Movie Reviews

2 Fast, Not 2 Serious: “Escape Room: Tournament Of Champions” Review

Even before escape rooms became a huge hit worldwide, there were several previous incarnations of them. It started with computer games, whose goal is to manage to get out of closed spaces while solving various puzzles when the early versions appeared somewhere in the 80s of the last century. There were also several attempts in the cinema, the main one being “Cube” from 1997 which became a cult film and gave birth to some medicore sequels. Then came the recent years, in which dozens of escape rooms were opened, and the cinema responded to this.

The Escapism Of Escape Room Movies

In recent years, we have seen several films that presented a fairly simple idea, which takes the basic concept of an escape room and converts it to the big screen: a group of people enter an innocent escape room, or are forced into it. Quickly thry discover that if they do not complete the tasks within the short period – well, they will die. The form of death perhaps determining whether it is a horror movie or a thriller only (the character failed to solve the puzzle and her head was cut off? A horror movie!).

Alongside some films that took this general idea to other areas, such as “Saw” with its dozens of sequels, there are films in which the entire plot takes place in an escape room. As if to attract horror fans who also like escape rooms that go to the limit, these films don’t excel in overly creative names. “Escape Room” from 2017 featured particularly stupid characters who come to an escape room in honor of one of their birthday and are slaughtered mainly due to their stupidity, Or the TV movie “No Escape Room” from 2018 that took this idea and gave it a supernatural twist.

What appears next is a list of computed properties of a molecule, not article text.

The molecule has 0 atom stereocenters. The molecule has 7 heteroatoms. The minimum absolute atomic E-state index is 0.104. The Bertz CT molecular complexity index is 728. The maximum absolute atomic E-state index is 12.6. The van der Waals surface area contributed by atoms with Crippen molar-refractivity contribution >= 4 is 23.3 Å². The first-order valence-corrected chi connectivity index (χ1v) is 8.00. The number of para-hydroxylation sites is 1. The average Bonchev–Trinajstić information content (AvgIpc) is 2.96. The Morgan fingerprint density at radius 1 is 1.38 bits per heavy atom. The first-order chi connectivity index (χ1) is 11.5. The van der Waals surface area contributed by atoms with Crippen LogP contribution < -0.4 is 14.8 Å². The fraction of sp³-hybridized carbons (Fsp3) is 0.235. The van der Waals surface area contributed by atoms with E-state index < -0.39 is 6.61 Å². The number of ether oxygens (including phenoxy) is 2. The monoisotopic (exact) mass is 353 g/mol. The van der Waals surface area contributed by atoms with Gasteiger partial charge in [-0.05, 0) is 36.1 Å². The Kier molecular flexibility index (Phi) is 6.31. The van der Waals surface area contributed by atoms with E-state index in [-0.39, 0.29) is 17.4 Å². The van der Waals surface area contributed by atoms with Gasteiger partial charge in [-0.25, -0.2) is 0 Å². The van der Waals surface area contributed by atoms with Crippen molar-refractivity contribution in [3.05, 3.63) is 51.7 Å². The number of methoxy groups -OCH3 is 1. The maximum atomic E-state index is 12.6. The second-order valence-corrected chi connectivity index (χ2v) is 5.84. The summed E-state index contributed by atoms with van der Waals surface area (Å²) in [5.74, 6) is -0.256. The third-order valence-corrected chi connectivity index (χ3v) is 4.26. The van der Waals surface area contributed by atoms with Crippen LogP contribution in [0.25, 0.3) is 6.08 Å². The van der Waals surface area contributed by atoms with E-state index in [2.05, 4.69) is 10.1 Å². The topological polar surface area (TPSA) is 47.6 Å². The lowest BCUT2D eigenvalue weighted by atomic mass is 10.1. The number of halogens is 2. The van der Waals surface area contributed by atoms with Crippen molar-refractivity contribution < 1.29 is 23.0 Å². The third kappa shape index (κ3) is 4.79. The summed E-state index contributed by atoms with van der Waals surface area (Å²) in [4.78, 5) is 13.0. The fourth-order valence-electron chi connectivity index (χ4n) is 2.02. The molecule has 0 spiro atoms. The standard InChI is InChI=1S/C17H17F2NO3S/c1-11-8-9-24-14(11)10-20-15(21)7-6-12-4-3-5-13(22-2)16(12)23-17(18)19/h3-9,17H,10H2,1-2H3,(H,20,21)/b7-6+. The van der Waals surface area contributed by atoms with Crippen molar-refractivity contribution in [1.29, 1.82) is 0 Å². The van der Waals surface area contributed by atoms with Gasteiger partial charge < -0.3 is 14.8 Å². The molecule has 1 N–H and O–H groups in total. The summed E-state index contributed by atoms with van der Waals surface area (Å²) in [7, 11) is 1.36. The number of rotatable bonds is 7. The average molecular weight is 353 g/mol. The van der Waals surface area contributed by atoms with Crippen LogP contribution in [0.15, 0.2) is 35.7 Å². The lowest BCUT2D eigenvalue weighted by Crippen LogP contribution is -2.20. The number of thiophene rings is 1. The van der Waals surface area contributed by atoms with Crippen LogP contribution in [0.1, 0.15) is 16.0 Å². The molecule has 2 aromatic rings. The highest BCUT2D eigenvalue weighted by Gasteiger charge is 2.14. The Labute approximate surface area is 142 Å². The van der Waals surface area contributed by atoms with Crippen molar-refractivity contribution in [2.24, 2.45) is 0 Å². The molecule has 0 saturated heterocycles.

The most significant movie in this subcategory was given the very original name “Escape Room”, and it was a pretty big hit. The film was produced for only $9 million, grossed more than $155 million worldwide, and received decent reviews mostly. So it’s no surprise that the sequel, “Escape Room: Tournament of Champions” is supposed to be a sort of “Champions League” of the outstanding escapees.

Same Same, But Different

In “Escape Room”, six strangers – who have a common denominator that we reveal during the film – are imprisoned in a room and reach a maze of puzzles, traps, and strange deaths. At the end of the adventure, two of them manage to survive: the brilliant physics student Zoe (Taylor Russell, “Words on Bathroom Walls”) and the ambitious young man Ben (Logan Miller, “Love, Simon”). The film ended with the two finding out who is behind the conspiracy and for what purpose, a solution that may be disappointing for the simple reason that it has already appeared in more than one film. The first film pretty much hinted at an imminent sequel, and it seems like making it was an easy decision.